Using QR codes in documentation

In the past six months, I’ve worked with two clients who wanted to add QR codes to their documentation.These have been the first instances where I’ve been involved in projects that used QR codes, and they’ve led me to ponder on what the right use of QR codes is in documentation. In what scenarios might they actually be helpful rather than just a distraction?

Real-life scenarios from my projects

In the first scenario where we used QR codes, we added them to the pages that would print when a user clicked the “print this page” function in the HTML5 help output from Flare. In this scenario, the documentation was going to be used in a setting where the users wouldn’t have any access to a computer, so there was a high likelihood that they would print the documents out and take them along to the site. This was also high-turnover environment. The QR codes on those documents simply linked back to the original article online, and the intent was for users to be able to quickly get back to the online version to check for any new updates.

In the second scenario, the documentation team simply wanted to add the QR code to the front page of their books. The codes would link to the company’s website, and really had nothing to do with documentation at all. Honestly, I think the driving factor behind this decision was to impress the boss with the technical capabilities of the documentation team.

Were these good uses?

In the first scenario, I think the team was trying to meet a legitimate concern by using the QR code — providing an easy way to the users to get the latest-and-greatest. But was this really the best solution? QR codes are meant to be read by mobile devices, and most mobile devices that I’ve ever used don’t have print functionality. So, if a user saw updates to the topic, he or she would still need to log in using a web browser to be able to print the new topic. Wouldn’t it have just made more sense to include a URL in the printed version rather than a QR code?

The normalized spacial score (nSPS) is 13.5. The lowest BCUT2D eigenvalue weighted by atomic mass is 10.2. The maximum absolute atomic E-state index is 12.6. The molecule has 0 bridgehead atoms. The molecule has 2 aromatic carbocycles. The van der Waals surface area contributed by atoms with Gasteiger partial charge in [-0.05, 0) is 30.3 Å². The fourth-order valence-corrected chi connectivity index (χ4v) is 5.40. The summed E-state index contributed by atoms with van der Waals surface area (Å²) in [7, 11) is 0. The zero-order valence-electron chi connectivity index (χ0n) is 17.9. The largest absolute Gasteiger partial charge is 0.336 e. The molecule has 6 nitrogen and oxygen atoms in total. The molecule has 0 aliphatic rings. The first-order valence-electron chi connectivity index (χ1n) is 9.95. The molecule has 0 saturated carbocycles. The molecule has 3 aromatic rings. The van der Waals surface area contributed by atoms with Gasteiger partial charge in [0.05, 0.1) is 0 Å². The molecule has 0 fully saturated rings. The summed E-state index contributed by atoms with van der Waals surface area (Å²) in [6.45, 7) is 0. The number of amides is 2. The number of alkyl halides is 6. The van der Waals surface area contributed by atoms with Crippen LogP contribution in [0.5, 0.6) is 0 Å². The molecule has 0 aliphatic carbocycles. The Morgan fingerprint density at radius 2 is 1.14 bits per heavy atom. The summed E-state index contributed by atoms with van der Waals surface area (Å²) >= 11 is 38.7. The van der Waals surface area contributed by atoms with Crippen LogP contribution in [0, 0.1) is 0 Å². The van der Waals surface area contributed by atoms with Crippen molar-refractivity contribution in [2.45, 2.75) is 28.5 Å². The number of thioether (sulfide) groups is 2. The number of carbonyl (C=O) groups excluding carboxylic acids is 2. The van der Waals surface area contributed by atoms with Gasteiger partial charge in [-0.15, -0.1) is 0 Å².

In the second scenario, I have the same reaction. Why not just use the company’s URL instead of the QR code? Making a positive impression aside (which may be a valid reason), I’ve struggled to find any other justification.

So when do QR codes actually help?

I’m very curious to find out whether others have used QR codes in their documentation and what function they served. In the first scenario that I mentioned above, I think they could have used QR codes to great effect by linking them so something other than the html page for the topic. What if instead, they had used a QR code to link to a video that showed the user how to perform the task he or she was engaged in? This could have been highly effective in this scenario. But alas! That’s not what they chose to do.

What ways have you used QR codes in your docs? Have you ever encountered a QR code in docs that you’ve used that were helpful?


One thought on “Using QR codes in documentation

  1. I think QR codes should be used for what they were design to be used: for building a bridge between hardware and software. For example, you could print a QR code on a part of a machine (hardware) that links to a help page for that part of the machine, or to maintenance instructions, or …

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